It is an interesting fact that the trial of
"Silver Dollar Smith," the saloon keeping
Assemblyman "of New York, who was in
dicted for bribery, was concluded the other
day with such a weak case presented by the
State as to make acquittal almost inevitable.
The New York District Attorney's office
knows too much to make out a strong case
against the influential political bribers who
pnt its present incumbents in their places.
If Barnum's show had only reached Paris
in time to swell the American exhibit at the
World's Pair we might have felt that our
conntry was creditably represented at the
centennial of free government in Europe.
It is reported approvingly that the salary
of Mr. Belmont's jockey is to be $10,000 a
year. Of course in the matter of jockeys
the law of supply and demand governs; but
does it not amount to a classification of the
tastes and aspirations of our Eastern million
aires til at there is such a marked demand
among them for high-priced jockeys; and so
little demand for moderately paid men who
canMo some good in the world.
Ten million dollars being stated as the
cost of Mr. Huntington's princely son-in-law,
he must be expected to prove one of
the dearest husbands on record.
Regardless of tight money and the ap
pearance of bears in the new fields, the pe
troleum market braced up above the dollar
line yesterday. This may be intended to
bring in the lambs; but experience in move
ments of this sort for the past year or more,
substantiates the truth of the scriptural
saying: "In vain is the snare spread in
sight of any bird."
If the railroads cannot furnish cars for
the Pittsburg shippers, they have no excuse
for preventing the shippers from furnishing
the cars for themselves.
The excuse is offered for one of the Re
publican officials in Cincinnati, who has
been put in an uncomfortable attitude by
the pnblication of one of his letters, that he
was insane when ho wrote. Perhaps that is
the best explanation that can be offered for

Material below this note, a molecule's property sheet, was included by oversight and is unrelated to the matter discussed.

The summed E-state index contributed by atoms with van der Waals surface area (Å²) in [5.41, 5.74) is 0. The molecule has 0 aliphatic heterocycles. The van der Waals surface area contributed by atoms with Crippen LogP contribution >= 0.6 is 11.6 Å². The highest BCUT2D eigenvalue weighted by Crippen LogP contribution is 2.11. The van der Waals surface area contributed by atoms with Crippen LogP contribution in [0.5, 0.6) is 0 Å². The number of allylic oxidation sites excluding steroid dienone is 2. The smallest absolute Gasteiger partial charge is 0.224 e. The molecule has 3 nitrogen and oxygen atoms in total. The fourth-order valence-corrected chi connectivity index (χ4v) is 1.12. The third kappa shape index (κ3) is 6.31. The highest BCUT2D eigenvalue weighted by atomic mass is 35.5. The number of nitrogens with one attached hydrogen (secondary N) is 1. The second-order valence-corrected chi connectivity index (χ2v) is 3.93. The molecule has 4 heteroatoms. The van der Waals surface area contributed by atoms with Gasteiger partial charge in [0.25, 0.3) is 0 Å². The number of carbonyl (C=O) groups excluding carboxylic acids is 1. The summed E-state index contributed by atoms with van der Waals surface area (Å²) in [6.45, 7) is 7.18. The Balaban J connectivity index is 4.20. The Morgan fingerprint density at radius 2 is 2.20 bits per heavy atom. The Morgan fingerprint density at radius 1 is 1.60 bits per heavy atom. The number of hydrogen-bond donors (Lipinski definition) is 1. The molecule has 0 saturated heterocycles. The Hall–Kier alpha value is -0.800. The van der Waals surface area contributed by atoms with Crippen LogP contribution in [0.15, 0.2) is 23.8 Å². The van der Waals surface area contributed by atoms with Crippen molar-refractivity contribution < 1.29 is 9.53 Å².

the Ohio politicians and organs on both
sides at the present time.
PEOPLE OP PROMINENCE.
He. Paolo Tosti, tbe famous song com
poser, has lately taken unto himself a wife,
Mme. Baldl, an opera singer.
Miss Constance Fenimore Woolson will
henceforth have two homes, in winter in
Florida and in summer on the shore of Otsego
Tbe Hon. Hannibal Hamlin is a member of
the committee that will solicit gifts of cakes,
pies, doughnuts and other eatables for the
coming G. A. R. fair at Bangor, Me.
Vice Pbesident Mokton is devoting his
time to encouraging the fox hunters of tbe
District of Columbia. A few days ago bo was
interviewed regarding the English sport. He
claims that the anise-seed scent Is better than
a real fox, in that it is less cruel to the fox.
Dr. AVELTNO,'the socialist, who visited this
conntry not long ago and made lavish expendi
tures of cash at florists', livery stables, etc, to
tbe scandal of some of tbe weaker bretbren,
has lately been brought to book in court by a
London typewriter whom ho owed 20 for
Sccxftob McDonald, of Washington, is
making a bust of tbe lato Chief Justice Waite.
of tbe United States Supreme Court. The bust
is not complete, bnt even in its present condi
tion is a speaking likeness of the dead Jurist.
Mr. McDonald, at the request of the family,
made a death mask of the Chief Justice, and
from tbis and numerous photographs and a
personal acquaintance ,with Mr. Waite he is
greatly aided in his work.
Geoeqe W. VANDEEnrrvrhas begun to put
to nse the extensive property that he has lately
been purchasing near Asheville, N. O, his pur
poses with regard to which have been some
thing of a mystery. Work was begun this week
under direction of Frederick Law Olmsted,
the landscape artist, 2a laying out the immense
grounds into a park, which is Intended to be
one of tbe most beautiful pieces of landscape
in the world. Besides miles of drives it will
contain artificial lakes, fountains, groves, wide
meadows and other features worthy of the
finest pnblic parks. At the same time Richard
M. Hunt, tbe architect, is preparing to con
struct in the heart of the domain one of the
most elegant residences that art, skill and
money can devise and craate. Mr. Vanderbllt's
ownlngs there aggregate 5,009 acres.
THE TOPICAL TALKER.
Toothache a a Tonic A Serlo-Comlc Fan
tasia Jim Bladso and the Newsy.
These Is nothing pleasanteror easier than to
gossip in a cheerful way with one's friends
when one has a pet tooth playing the scales
upon the high-strung piano of pain. Every
jump and jab of tbe nerve is an incentive to
fresh cheeriness and renewed humor. You can
fancy that that almost invisible thread, the
nerve of your pet tooth, is before your eves.
Now glowing red hot now quivering like a car
bon filament In an incandescent lamp, now
showing a forked sting, now still for a moment
and then off again into a wild whirl of excru
ciating twinges. Teeth, so painful to get and
so painful to lose, are a man's merry Jesters.
Prince and peasant must know their infinite
There never was a man who did not heartily
love the toothache. It is a moral bracer. A